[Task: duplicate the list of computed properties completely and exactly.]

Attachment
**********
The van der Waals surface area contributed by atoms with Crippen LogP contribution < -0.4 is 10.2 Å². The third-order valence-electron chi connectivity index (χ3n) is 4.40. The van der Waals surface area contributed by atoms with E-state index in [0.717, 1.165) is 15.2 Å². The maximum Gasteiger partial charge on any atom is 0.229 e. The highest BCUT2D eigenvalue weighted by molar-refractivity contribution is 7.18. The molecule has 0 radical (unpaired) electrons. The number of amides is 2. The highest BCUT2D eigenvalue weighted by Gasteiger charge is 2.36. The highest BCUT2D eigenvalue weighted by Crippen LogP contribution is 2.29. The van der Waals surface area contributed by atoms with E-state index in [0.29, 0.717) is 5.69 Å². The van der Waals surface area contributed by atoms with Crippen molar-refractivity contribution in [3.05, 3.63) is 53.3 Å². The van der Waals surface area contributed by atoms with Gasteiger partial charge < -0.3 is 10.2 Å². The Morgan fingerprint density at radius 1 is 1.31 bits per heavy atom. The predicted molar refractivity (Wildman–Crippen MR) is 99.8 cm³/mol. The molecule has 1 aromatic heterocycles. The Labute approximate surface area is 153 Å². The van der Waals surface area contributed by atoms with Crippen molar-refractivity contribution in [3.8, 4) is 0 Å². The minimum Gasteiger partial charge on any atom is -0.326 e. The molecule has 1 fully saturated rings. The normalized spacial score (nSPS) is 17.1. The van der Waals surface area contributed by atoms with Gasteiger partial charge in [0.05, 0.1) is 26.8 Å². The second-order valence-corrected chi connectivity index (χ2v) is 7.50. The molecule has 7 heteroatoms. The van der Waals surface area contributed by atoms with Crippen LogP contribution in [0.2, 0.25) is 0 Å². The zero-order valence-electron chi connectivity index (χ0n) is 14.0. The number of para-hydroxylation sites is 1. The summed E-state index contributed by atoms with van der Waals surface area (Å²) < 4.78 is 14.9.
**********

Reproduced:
The van der Waals surface area contributed by atoms with Crippen LogP contribution < -0.4 is 10.2 Å². The third-order valence-electron chi connectivity index (χ3n) is 4.40. The van der Waals surface area contributed by atoms with E-state index in [0.717, 1.165) is 15.2 Å². The maximum Gasteiger partial charge on any atom is 0.229 e. The highest BCUT2D eigenvalue weighted by molar-refractivity contribution is 7.18. The molecule has 0 radical (unpaired) electrons. The number of amides is 2. The highest BCUT2D eigenvalue weighted by Gasteiger charge is 2.36. The highest BCUT2D eigenvalue weighted by Crippen LogP contribution is 2.29. The van der Waals surface area contributed by atoms with E-state index in [0.29, 0.717) is 5.69 Å². The van der Waals surface area contributed by atoms with Crippen molar-refractivity contribution in [3.05, 3.63) is 53.3 Å². The van der Waals surface area contributed by atoms with Gasteiger partial charge < -0.3 is 10.2 Å². The Morgan fingerprint density at radius 1 is 1.31 bits per heavy atom. The predicted molar refractivity (Wildman–Crippen MR) is 99.8 cm³/mol. The molecule has 1 aromatic heterocycles. The Labute approximate surface area is 153 Å². The van der Waals surface area contributed by atoms with Crippen molar-refractivity contribution in [3.8, 4) is 0 Å². The minimum Gasteiger partial charge on any atom is -0.326 e. The molecule has 1 fully saturated rings. The normalized spacial score (nSPS) is 17.1. The van der Waals surface area contributed by atoms with Gasteiger partial charge in [0.05, 0.1) is 26.8 Å². The second-order valence-corrected chi connectivity index (χ2v) is 7.50. The molecule has 7 heteroatoms. The van der Waals surface area contributed by atoms with Crippen LogP contribution in [0.2, 0.25) is 0 Å². The zero-order valence-electron chi connectivity index (χ0n) is 14.0. The number of para-hydroxylation sites is 1. The summed E-state index contributed by atoms with van der Waals surface area (Å²) < 4.78 is 14.9.